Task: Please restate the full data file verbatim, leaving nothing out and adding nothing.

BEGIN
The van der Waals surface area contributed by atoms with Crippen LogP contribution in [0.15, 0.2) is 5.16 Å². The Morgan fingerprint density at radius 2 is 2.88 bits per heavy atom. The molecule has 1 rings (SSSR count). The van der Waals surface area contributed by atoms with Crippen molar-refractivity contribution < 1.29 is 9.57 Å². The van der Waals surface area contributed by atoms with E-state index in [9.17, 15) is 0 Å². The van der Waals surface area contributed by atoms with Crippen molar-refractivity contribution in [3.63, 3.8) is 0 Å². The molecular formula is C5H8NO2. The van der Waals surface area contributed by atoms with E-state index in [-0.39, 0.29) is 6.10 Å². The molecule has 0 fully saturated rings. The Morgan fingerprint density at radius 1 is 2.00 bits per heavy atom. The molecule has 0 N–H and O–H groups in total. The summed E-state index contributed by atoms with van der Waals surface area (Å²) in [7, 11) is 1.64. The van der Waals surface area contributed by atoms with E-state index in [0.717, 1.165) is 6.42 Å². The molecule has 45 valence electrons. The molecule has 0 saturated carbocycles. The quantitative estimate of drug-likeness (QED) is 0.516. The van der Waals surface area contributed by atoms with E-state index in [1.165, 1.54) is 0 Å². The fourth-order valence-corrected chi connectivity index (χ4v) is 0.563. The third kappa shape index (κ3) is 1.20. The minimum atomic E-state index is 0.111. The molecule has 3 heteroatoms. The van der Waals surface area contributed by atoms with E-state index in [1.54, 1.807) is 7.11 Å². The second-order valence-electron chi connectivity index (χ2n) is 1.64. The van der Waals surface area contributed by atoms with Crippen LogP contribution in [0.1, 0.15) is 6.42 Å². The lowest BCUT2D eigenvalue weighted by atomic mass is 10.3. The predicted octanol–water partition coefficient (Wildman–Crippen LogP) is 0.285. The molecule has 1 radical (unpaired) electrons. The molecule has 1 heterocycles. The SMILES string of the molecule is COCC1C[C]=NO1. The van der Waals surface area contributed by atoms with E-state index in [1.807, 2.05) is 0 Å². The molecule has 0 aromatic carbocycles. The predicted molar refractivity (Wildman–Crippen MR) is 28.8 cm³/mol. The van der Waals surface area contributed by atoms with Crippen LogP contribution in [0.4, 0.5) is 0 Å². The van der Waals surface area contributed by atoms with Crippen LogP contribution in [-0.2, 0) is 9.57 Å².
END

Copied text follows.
The van der Waals surface area contributed by atoms with Crippen LogP contribution in [0.15, 0.2) is 5.16 Å². The Morgan fingerprint density at radius 2 is 2.88 bits per heavy atom. The molecule has 1 rings (SSSR count). The van der Waals surface area contributed by atoms with Crippen molar-refractivity contribution < 1.29 is 9.57 Å². The van der Waals surface area contributed by atoms with E-state index in [9.17, 15) is 0 Å². The van der Waals surface area contributed by atoms with Crippen molar-refractivity contribution in [3.63, 3.8) is 0 Å². The molecular formula is C5H8NO2. The van der Waals surface area contributed by atoms with E-state index in [-0.39, 0.29) is 6.10 Å². The molecule has 0 fully saturated rings. The Morgan fingerprint density at radius 1 is 2.00 bits per heavy atom. The molecule has 0 N–H and O–H groups in total. The summed E-state index contributed by atoms with van der Waals surface area (Å²) in [7, 11) is 1.64. The van der Waals surface area contributed by atoms with E-state index in [0.717, 1.165) is 6.42 Å². The molecule has 45 valence electrons. The molecule has 0 saturated carbocycles. The quantitative estimate of drug-likeness (QED) is 0.516. The van der Waals surface area contributed by atoms with E-state index in [1.165, 1.54) is 0 Å². The fourth-order valence-corrected chi connectivity index (χ4v) is 0.563. The third kappa shape index (κ3) is 1.20. The minimum atomic E-state index is 0.111. The molecule has 3 heteroatoms. The van der Waals surface area contributed by atoms with E-state index in [1.54, 1.807) is 7.11 Å². The second-order valence-electron chi connectivity index (χ2n) is 1.64. The van der Waals surface area contributed by atoms with Crippen LogP contribution in [0.1, 0.15) is 6.42 Å². The lowest BCUT2D eigenvalue weighted by atomic mass is 10.3. The predicted octanol–water partition coefficient (Wildman–Crippen LogP) is 0.285. The molecule has 1 radical (unpaired) electrons. The molecule has 1 heterocycles. The SMILES string of the molecule is COCC1C[C]=NO1. The van der Waals surface area contributed by atoms with E-state index in [1.807, 2.05) is 0 Å². The molecule has 0 aromatic carbocycles. The predicted molar refractivity (Wildman–Crippen MR) is 28.8 cm³/mol. The van der Waals surface area contributed by atoms with Crippen LogP contribution in [0.4, 0.5) is 0 Å². The van der Waals surface area contributed by atoms with Crippen LogP contribution in [-0.2, 0) is 9.57 Å².